Tuesday, January 18, 2011

Whose environment?

Jonathan Franzen’s latest novel, Freedom, depicts the turmoil within an upwardly mobile family. The family is educated, they live in a newly gentrified area, and as things spiral within, and on the outside the family still maintains their respectable middle class façade. This family has no relation to rural America, except in the context of the work that Walter, the father, performs. Walter works for a foundation that wants to protect a warbler in the rural, mountainous areas of West Virginia. In seeking to create the natural preserve to protect this creature, Walter must purchase the land from the men and women inhabiting the area and repurpose it for coalfields that will eventually become the preserve. The link to preservation and social responsibility is somewhat tenuous in the context of the novel, but the interesting question the situation brings up is what impact environmental protection has upon rural America?

On one hand, federal assistance enables farm and ranches susceptible to such environmental conversion to be protected, even under the Environmental Protection Agency’s (EPA) regulations. For example, one regulation (FRPP) protects those areas that have been converted to non-agricultural uses and those individuals whose livelihoods rest on ranching and farming. In fact, the FRPP provides assistance to ensure that rural stability and development of the area still exists, even if the area has been converted to a preserve or has become urbanized.

While such regulations can be an important means of ensuring that these individuals maintain their livelihood, on the other hand, it is important to consider the environment when we make concessions for individuals who have staked their lives on the land. One contentious example includes Bill Clinton’s Grand Staircase-Escalante Memorial land designation. In 1998, Clinton designated 1.7 million acres of Utah land as federal wilderness area. By doing so, Clinton ensured environmental protection of an area that many environmental groups had sought to preserve. Yet, at the same time, certain plots of this same land had been assigned as Utah School and Institutional Trust Lands to be managed to produce funds for the state school system in this rural area. Many locals and critics claimed that this land could no longer be developed for the sake of Glendale’s schools or businesses. Glendale, Utah – where the Monument is located – has a population of 355 as of the 2000 census.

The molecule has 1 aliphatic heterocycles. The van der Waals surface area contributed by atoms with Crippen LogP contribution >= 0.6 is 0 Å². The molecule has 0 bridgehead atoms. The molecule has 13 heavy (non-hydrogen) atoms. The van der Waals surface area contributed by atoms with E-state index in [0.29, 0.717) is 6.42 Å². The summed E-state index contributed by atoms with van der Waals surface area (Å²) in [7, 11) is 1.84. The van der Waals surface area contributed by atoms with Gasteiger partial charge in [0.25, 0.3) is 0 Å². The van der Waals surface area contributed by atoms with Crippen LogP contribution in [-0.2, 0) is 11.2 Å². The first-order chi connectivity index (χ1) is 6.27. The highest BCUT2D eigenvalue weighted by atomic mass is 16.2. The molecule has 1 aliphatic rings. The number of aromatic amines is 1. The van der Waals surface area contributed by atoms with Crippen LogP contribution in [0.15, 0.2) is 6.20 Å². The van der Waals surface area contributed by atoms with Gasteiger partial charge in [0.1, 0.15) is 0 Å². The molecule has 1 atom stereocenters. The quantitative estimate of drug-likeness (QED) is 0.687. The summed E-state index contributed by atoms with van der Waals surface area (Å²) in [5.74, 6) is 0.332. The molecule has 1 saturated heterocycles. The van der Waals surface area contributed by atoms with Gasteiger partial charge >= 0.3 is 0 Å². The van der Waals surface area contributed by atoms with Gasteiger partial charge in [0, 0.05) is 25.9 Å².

Clearly, these two issues strike much contention between rural communities and environmental groups. Such a balance, however, may be difficult to strike because of the two different frameworks that the groups come from. Rural communities may see taking such lands in the context of their lives – in the present – thus taking their livelihood has the effect of immediacy. Environmental groups tend to see the world in a more broad sense, perhaps, where they look to the future and tend to forget the immediate impact that such federal actions may have. While federal regulations seek to sustain rural communities in the wake of urbanization and preservation, the tendency may be to emphasize the growth, development, and protection, rather than those individuals that these grandiose words actually affect.


RH said...

Your post really got me thinking about how difficult it can be to strike a balance between maintaining an area's rural character vs. the need to promote economic development. They often seem like mutually exclusive concepts. When strip malls and sprawl overtake a rural area, something is lost, but it brings a lot of jobs too. It must be hard to decide which is preferable sometimes.

lauren said...

It is tricky to balance the economic livelihood of rural communities with the environmental preservation that is being sought. This post also made me think about the movements that are going on in some cities (I am thinking Berkeley in particular) to identify, draw attention to, and maintain the environment as it existed before the roads and buildings were built. Many Berkeley street corners are labeled with the creeks that run beneath them.

Jon di Cristina said...

The balance between environmental interests and economic interests is fascinating. It must vary a lot in different types of rural communities. If you live in a place like the Sierras, preservation is probably in line with your economic interests (i.e., from tourism). It's probably very different, though, if you live in a place like the Great Basin.